Pancreatic Cancer

Current Projects
Daniel J. Delitto, MD, PhD

Pancreatic cancer develops in the midst of intense scarring and fibrous connective tissue (fibrosis). The architects of this scarring are cells called fibroblasts, known to fuel cancer growth and promote treatment resistance. Dr. Delitto's research is focused on the interface between cancer-induced fibrosis and the immune system. He has shown that fibroblasts play a significant role in shielding cancer cells from immune cells. By altering how fibroblasts sense tissue damage, Dr. Delitto has uncovered a mechanism that reactivates the immune system to fight the tumor. He aims to further develop these findings into a novel immunotherapy regimen for pancreatic cancer.

Project title: "Pathogen sensing in fibroblasts restrains antitumor immunity in pancreatic cancer"
Institution: Stanford University
Award Program: Clinical Investigator
Sponsor(s) / Mentor(s): Michael T. Longaker, MD, DSc
Cancer Type: Pancreatic
Research Area: Immunotherapy
Luisa F. Escobar-Hoyos, PhD

Current pancreatic cancer chemotherapies are not effective, and targeted therapies are only applicable in about 5% of cases. Furthermore, pancreatic cancers cause immune cell stress, limiting the success of immunotherapies in this disease. Using animal models and tumor samples from pancreatic cancer patients, Dr. Escobar-Hoyos [William Raveis Charitable Fund Innovator] has discovered that changes in RNA splicing, a process that controls protein diversity in cells, are crucial for pancreatic cancer development, therapy resistance, and disruption of anti-tumor immunity. She plans to dissect the molecular role of RNA splicing in pancreatic cancer, which likely drives the disease's lethality. She seeks to develop a novel anti-RNA splicing therapy with dual action-a targeted therapy against tumor cells coupled with an immunotherapy to restore immune cell anti-tumor activity-to more effectively treat pancreatic cancer patients.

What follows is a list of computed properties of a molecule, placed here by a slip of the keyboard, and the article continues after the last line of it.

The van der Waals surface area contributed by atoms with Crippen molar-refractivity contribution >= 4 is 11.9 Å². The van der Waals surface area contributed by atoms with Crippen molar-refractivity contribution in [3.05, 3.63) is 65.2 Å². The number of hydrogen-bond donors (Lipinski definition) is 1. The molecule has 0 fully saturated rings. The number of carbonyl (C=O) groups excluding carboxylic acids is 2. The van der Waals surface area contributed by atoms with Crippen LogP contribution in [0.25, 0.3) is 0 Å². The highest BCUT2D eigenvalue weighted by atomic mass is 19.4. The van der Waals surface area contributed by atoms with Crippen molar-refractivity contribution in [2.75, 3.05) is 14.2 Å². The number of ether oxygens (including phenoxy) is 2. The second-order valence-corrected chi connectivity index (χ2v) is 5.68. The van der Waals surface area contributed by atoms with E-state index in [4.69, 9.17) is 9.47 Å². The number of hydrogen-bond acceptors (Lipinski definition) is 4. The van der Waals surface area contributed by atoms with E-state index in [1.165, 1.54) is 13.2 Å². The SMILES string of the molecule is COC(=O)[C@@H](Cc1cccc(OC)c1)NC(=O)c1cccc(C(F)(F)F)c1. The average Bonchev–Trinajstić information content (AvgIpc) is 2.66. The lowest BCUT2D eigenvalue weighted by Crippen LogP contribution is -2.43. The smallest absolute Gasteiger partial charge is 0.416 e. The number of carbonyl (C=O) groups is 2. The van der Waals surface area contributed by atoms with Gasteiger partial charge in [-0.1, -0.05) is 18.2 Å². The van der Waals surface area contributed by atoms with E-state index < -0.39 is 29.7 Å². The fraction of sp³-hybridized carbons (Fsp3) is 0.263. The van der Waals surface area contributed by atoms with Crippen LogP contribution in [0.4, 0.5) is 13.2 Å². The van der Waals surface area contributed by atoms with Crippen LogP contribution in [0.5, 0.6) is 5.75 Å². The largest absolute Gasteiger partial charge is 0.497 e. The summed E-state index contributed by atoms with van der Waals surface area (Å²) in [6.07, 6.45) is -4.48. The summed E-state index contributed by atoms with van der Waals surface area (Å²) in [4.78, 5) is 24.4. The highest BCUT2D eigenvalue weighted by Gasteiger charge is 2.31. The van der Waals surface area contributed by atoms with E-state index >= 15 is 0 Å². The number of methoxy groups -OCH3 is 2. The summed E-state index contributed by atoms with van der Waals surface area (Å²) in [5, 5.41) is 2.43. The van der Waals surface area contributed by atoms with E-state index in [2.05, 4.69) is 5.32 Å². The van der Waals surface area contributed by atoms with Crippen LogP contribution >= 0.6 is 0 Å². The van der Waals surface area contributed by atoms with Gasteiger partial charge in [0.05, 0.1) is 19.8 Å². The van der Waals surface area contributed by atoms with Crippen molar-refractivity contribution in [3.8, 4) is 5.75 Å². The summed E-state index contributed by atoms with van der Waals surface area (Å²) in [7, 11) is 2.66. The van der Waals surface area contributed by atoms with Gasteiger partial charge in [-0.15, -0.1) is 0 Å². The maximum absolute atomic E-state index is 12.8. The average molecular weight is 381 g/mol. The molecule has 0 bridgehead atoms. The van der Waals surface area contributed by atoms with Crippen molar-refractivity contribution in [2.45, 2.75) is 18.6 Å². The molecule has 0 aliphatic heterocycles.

Project title: "Understanding RNA splicing in tumor-cell adaptation and anti-tumor immunity"
Institution: Yale University School of Medicine
Award Program: Innovator
Cancer Type: Breast, Lung, Pancreatic
Research Area: Cancer Genetics
Isabella Fraschilla, PhD

Pancreatic cancer remains unresponsive to current chemotherapy and immunotherapy treatments. However, with the recent development of mRNA vaccines and drugs that target cancer cell mutations, there is hope for a new generation of immune-based therapies. The ability of adaptive immune cells, called cytotoxic T cells, to kill cancer cells is central to anti-tumor immunity. Using mouse models of human pancreatic cancer, Dr. Fraschilla [Merck Fellow] plans to identify the flags presented by cancer cells that enable T cells to recognize them as foreign and kill them. One category of flags that label cancer cells as foreign may be proteins from bacteria that prefer to replicate within the tumor environment. This investigation of cancer cell targets will inform the development of future vaccines to treat cancer and prevent tumor regrowth or metastases. Dr. Fraschilla received her PhD from Harvard University, Cambridge and her BS from Emory University, Atlanta.

Project title: "Examining bacteria as a source of tumor antigens"
Institution: Massachusetts Institute of Technology
Named Award: Merck Fellow
Award Program: Fellow
Sponsor(s) / Mentor(s): Tyler E. Jacks, PhD
Cancer Type: Pancreatic
Research Area: Tumor Immunology
Cong Ma, PhD

Patients with the same cancer diagnosis may experience very distinct disease progressions and treatment responses. These differences between patients have been associated with their degree of intra-tumor heterogeneity-the genetic, epigenetic, spatial, and environmental differences between the tumor cells. Characterizing the genetic and epigenetic states of different tumor cells is key to understanding how intra-tumor heterogeneity influences tumor progression, expansion, metastasis, and treatment response. Recent advances in single-cell RNA sequencing and spatial transcriptomics (which shows the spatial distribution of RNA molecules within a tissue sample) provide new opportunities to study intra-tumor heterogeneity in higher resolution. Dr. Ma's research aims to characterize intra-tumor heterogeneity in terms of specific genetic and epigenetic measures, and eventually develop 3D tumor models that capture this heterogeneity across multiple cancer types. Dr. Ma received her BS from Zhejiang University and her PhD in computational biology from Carnegie Mellon University.